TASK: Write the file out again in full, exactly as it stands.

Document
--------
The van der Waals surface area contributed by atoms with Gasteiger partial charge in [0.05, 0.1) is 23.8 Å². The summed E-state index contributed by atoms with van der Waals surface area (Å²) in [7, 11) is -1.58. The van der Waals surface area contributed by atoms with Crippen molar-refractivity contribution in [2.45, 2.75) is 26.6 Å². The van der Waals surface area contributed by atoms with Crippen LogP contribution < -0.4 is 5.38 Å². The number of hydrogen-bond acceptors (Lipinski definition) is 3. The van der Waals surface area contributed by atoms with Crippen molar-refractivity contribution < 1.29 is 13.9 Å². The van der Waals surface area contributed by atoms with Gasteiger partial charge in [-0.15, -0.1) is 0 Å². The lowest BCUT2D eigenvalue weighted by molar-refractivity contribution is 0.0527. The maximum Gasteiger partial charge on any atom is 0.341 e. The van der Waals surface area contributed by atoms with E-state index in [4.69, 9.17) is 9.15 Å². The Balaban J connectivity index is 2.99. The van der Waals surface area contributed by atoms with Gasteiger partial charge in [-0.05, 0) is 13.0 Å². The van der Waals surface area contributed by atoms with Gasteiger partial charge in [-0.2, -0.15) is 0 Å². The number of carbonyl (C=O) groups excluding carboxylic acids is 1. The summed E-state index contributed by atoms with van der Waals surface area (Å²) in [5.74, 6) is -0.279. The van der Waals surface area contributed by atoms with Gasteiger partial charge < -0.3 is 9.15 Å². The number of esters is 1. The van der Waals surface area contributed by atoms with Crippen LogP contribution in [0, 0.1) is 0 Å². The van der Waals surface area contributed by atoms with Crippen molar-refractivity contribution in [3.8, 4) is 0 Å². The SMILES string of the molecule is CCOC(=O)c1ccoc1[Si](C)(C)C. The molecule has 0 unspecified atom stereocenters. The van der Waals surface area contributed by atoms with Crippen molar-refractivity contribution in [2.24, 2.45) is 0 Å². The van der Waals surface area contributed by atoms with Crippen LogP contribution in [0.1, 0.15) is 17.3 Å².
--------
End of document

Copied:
The van der Waals surface area contributed by atoms with Gasteiger partial charge in [0.05, 0.1) is 23.8 Å². The summed E-state index contributed by atoms with van der Waals surface area (Å²) in [7, 11) is -1.58. The van der Waals surface area contributed by atoms with Crippen molar-refractivity contribution in [2.45, 2.75) is 26.6 Å². The van der Waals surface area contributed by atoms with Crippen LogP contribution < -0.4 is 5.38 Å². The number of hydrogen-bond acceptors (Lipinski definition) is 3. The van der Waals surface area contributed by atoms with Crippen molar-refractivity contribution < 1.29 is 13.9 Å². The van der Waals surface area contributed by atoms with Gasteiger partial charge in [-0.15, -0.1) is 0 Å². The lowest BCUT2D eigenvalue weighted by molar-refractivity contribution is 0.0527. The maximum Gasteiger partial charge on any atom is 0.341 e. The van der Waals surface area contributed by atoms with E-state index in [4.69, 9.17) is 9.15 Å². The Balaban J connectivity index is 2.99. The van der Waals surface area contributed by atoms with Gasteiger partial charge in [-0.05, 0) is 13.0 Å². The van der Waals surface area contributed by atoms with Gasteiger partial charge in [-0.2, -0.15) is 0 Å². The number of carbonyl (C=O) groups excluding carboxylic acids is 1. The summed E-state index contributed by atoms with van der Waals surface area (Å²) in [5.74, 6) is -0.279. The van der Waals surface area contributed by atoms with Gasteiger partial charge < -0.3 is 9.15 Å². The number of esters is 1. The van der Waals surface area contributed by atoms with Crippen LogP contribution in [0, 0.1) is 0 Å². The van der Waals surface area contributed by atoms with Crippen molar-refractivity contribution in [3.8, 4) is 0 Å². The SMILES string of the molecule is CCOC(=O)c1ccoc1[Si](C)(C)C. The molecule has 0 unspecified atom stereocenters. The van der Waals surface area contributed by atoms with Crippen molar-refractivity contribution in [2.24, 2.45) is 0 Å². The van der Waals surface area contributed by atoms with Crippen LogP contribution in [0.1, 0.15) is 17.3 Å².